Chef was big with food and personalities.  In addition to Favreau (Chef Casper), there’s Sophia Vergara (the ex-wife), Scarlett Johansson (the hostess), Dustin Hoffman (the restaurateur), Oliver Platt (food blogger/critic) John Leguizamo (the sous chef),  and even Robert Downey Jr. (Sophia’s other ex) .  The 10 year old son, Percy , is played by Emjay Anthony.  He’s got an old soul  and can hold his own with Favreau beautifully.


While watching this film my friend and I were very pleased to eat our contraband lunch. Food itself is one of the main stars in Chef.   It all looks amazing and delicious and you wish you could taste every dish.  Everything from caviar eggs to grilled meats to chocolate lava cake to cubano sandwiches are on screen – sizzling and tempting you for two hours.  In addition to the beautiful food is the carefully chosen soundtrack to help transport you as the food truck travels from Miami to Los Angeles and has the rhythms and beats to match.


Chef is one for the time capsule.  The backdrop is the foodie scene as we know, live and eat it today.  Learning via Twitter where a certain food truck will be during your lunch break.  Reading the latest food blog that can make or break a chef.  Kids knowing more than their parents about the ins and outs of videos and the Internet.  Teaching kids the importance of cooking, sharing and eating good, real food.   There’s even a reminder of one of my favorite other food movies, Ratatouille (see past review) in the feel good ending.  Stay past the credits and watch famous Korean taco truck chef Roy Choi, who consulted on Chef, teach Jon Favreau how to make a perfect grilled cheese sandwich.  For all these reasons I really enjoyed the film.  So go …but not hungry.


Six Part Plant Fest – Kids Eat Veggie “Burritos”

June 2nd, 2014

Did you know there are six parts to an edible plant and they all have different health benefits?  Neither did I.  I went to a great event at my kids’ elementary school where the garden teacher discussed the parts of the plant, their use, and how we eat all parts by having the kids make salad burritos.  I thought they looked more like lettuce cups, but hey I was there to prep, serve and learn.  In case you’re wondering the six parts and their uses are:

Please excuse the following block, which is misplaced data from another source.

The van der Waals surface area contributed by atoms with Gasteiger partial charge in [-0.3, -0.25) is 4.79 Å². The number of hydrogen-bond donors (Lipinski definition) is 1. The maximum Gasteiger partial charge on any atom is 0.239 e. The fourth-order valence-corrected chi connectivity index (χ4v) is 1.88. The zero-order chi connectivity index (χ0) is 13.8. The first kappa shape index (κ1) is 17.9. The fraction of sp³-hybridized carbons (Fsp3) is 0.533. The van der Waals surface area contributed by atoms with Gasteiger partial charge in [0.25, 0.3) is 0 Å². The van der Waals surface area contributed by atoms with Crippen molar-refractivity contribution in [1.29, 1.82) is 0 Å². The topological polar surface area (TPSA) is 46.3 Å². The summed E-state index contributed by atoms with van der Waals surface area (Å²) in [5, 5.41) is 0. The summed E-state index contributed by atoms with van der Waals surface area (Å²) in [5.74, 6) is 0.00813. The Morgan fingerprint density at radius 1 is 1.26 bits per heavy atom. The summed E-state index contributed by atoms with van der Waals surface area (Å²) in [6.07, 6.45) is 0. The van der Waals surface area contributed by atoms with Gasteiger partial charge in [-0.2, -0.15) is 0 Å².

1. Seeds – essential for reproduction.  Makes new plants.

2. Stems – part that carries leaves.

3. Roots – underground structure to hold the plant and soaks up water.

4. Leaves – offshoot of the stem, here “food” is made for plant.

5. Flowers – colored and usually scented.  Attracts insects.

6. Fruit – product that follows the flower.  Holds and protects the seeds.

Makes sense.  But I never really realized how we eat different and multiple parts of produce.  It was a tasty visual to understand the plant parts.  And many of the offerings came right from the school garden.  All the plant parts were chopped and grouped together so kids knew wheat they were eating.  The leaves started the burrito wrapper with big leaves of romaine.  At the stems table there was celery and green onion.  At the flower table there were nasturtiums petals to eat as well as broccoli tops.  The seeds were popular with an array of sunflower and pumpkin seeds.  The fruit was a variety of berries and sugar snap peas.  For roots there were carrots and radishes.  There were even sauces to choose and flavor your creation.  Kids realized too that on the same plant we can sometimes eat multiple parts.  This is helpful in thinking how to serve, prep and cook these parts as well for a diet in a variety of color, taste and vitamins.

The kids (and a few of us helpers) had a great time.  The only downside was there was only one to a customer.  Feeding 600+ students doesn’t lend itself to second helpings as many of the kids were hoping.  We make a lot of burritos and lettuce cups at home and this just gives me more ideas for using all the plant for a variety of textures and flavors.